Rafed English

Those who claim the apogation and their proofs and a discussion on Mut'a

The people of the four schools of thought and other jurists of the masses have claimed that this type of marriage has been apogated and forbidden. They claim that there are traditions reported by the two Shaykhs in their Sahih books, so we examined them impartially and free from prejudices. In them we found [so many] contradictions concerning the time of the issuance of the apogation that we cannot have confidence in it (the apogation). Indeed some of them are clear that the apogation was on the day of Khaybar, some claim that the apogation was on the day of the conquest (of Mecca); some of them maintain that it occurred at the battle of Tabuk, while some claim that it happened at the time of the final pilgrimage. Some of them maintain it happened at the time of the 'umra al-Qaza whilst some of them say it happened in the year of Awtas (battle of Hunayn). Moreover, these are opposed by what you will read from the Sihahs of al-Bukhari and Muslim which prove that there was no apogation and that the prohibition and interdiction were issued by the second Caliph due to an unforeseen act of 'Amr b. Harith which occurred in his time.

Before it, the companions were performing the mut'a at the time of the two Caliphs, just as they were performing the mut'a at the time of the Prophet of God (S.A.W.). You will read the speech of 'Imran b. Husayn, 'Abd Allah b. Mas'ud, 'Abd Allah b. 'Umar, and 'Abd Allah b. 'Abbas and the Commander of the Faithful. You will see it clearly that the prohibition was not from the Almighty Allah, nor from His Prophet, peace be upon him, rather, it was from 'Umar. It is impossible that there would be an apogation which [all] these people would be ignorant of. The status of their knowledge and position in front of Prophet of God, and their close attachment to him (P) are known. If there was an apogation, those who were aware of it would have informed them of it (the apogation). However, since no one opposed them in their attributing the prohibition to 'Umar himself, we realize that they all acknowledged it and they accepted that there was no apogation from God, the Almighty, nor from His Prophet (P).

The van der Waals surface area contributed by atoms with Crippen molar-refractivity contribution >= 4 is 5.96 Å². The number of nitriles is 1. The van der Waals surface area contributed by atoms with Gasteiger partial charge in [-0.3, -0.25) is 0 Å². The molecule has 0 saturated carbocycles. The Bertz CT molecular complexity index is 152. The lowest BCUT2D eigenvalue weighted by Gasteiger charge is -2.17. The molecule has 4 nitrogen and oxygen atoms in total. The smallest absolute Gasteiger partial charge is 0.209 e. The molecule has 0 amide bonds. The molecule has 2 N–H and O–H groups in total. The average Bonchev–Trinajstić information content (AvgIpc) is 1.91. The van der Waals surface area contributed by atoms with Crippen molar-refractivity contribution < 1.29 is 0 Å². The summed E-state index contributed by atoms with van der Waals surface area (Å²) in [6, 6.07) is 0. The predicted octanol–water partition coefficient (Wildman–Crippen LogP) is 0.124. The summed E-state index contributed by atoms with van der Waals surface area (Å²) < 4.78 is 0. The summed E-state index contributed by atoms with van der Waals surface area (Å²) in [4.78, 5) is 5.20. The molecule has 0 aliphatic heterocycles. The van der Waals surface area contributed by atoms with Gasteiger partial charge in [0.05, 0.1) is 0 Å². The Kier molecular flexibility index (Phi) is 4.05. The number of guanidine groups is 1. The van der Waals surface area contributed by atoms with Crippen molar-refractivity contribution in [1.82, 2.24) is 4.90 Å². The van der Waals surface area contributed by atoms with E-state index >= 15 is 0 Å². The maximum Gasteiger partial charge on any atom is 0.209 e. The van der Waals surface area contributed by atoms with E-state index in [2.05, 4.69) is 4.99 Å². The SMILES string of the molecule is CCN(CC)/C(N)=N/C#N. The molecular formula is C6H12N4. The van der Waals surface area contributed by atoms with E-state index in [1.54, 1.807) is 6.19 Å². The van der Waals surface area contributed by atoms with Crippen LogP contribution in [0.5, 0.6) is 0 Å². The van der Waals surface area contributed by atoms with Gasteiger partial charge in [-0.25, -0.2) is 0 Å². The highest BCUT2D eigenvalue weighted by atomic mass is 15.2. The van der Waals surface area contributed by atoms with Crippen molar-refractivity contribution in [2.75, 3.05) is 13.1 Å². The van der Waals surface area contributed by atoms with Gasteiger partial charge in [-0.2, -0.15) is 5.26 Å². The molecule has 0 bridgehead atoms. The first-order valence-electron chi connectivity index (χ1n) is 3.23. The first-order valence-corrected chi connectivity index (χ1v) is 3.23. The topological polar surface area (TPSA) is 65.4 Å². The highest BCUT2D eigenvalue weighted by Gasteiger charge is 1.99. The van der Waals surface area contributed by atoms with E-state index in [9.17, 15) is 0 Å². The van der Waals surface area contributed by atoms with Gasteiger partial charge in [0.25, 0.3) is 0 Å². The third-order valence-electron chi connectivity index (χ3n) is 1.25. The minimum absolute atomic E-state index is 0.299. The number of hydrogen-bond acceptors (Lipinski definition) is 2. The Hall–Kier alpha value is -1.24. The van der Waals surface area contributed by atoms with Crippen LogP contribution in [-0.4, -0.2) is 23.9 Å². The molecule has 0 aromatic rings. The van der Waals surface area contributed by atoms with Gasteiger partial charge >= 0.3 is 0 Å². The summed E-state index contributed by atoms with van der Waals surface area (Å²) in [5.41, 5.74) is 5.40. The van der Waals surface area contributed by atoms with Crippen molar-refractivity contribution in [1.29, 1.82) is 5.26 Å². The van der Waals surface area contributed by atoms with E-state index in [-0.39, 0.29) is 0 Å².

Moreover, the second Caliph himself did not claim apogation [of the verse on mut'a], as you will read from his clear speech in his attributing the prohibition and interdiction to himself. If there was an apogating verse from the Almighty Lord, or from His Prophet (P), he would have attributed the prohibition to the Almighty Lord, or to the Prophet, that is the most effective [way] of preventing [accusations] and most appropriate [thing] to mention.

I believe that those who came after the time of the companions forged the traditions on apogation to justify the opinion of the Caliph, for he interpreted the proofs and he prohibited and forbade [mut'a] promising punishment, saying: "I am prohibiting the two mut'as which were at the time of the Prophet of God (P) and will punish those who undertake them, the mut'a of hajj and mut'a of women."

Amongst the strange claims of some later scholars is that the marriage of mut'a has been apogated by the saying of the Almighty: "As for those who guard their private parts except from their spouses or what their right hand possess (23:5)." They claim that the woman with whom you do the mut'a is not your spouse nor one whom your right hand possesses. They said: "As for their not being amongst whom your right hand possess, that [point] is certain; as for their not being your wives it is because there is no expenditure for them, nor do they inherit; moreover, one does not have to spend a night with them."

The answer: She is a legal wife contracted by a shar'i marriage as you have read; the fact that there is no maintenance nor inheritance nor night to be spent is due to the special proofs which have been mentioned in the rulings of wives as we have explained before. Furthermore, this is a Meccan verse which was revealed before the emigration as agreed by all, so it is not possible for it to apogate the verse which allows and legislates the mut'a [revealed in] Medina after the emigration as agreed by all.

A surprising thing from these [people] who burden themselves is that they claim that the verse of believers (23:5) apogates the mut'a of women since they are not [considered to be] wives nor those whom the right hand possesses. We say to them: "Why does it [also] not apogate the marriage of the slave girls to one who doesn't own them since they [also] are not considered wives of the one marrying them nor are they owned by them? They say at this point that the chapter of believers (chapter 23) is Meccan and the marriage to the slave girls mentioned has been legislated by the saying of the Almighty in the chapter of women which is Medinan: "And if it is not possible for any of you to marry the pure believing women, then marry amongst the believing girls whom your right hand possesses," so the Meccan sura cannot apogate the Medinan as the apogated verse must come before the apogating. They say this and they forget that the mut'a was [also] legislated in Medina, and that its verse is in the chapter of women also. We have been afflicted with a community which does not contemplate; from God we come and to him we shall return.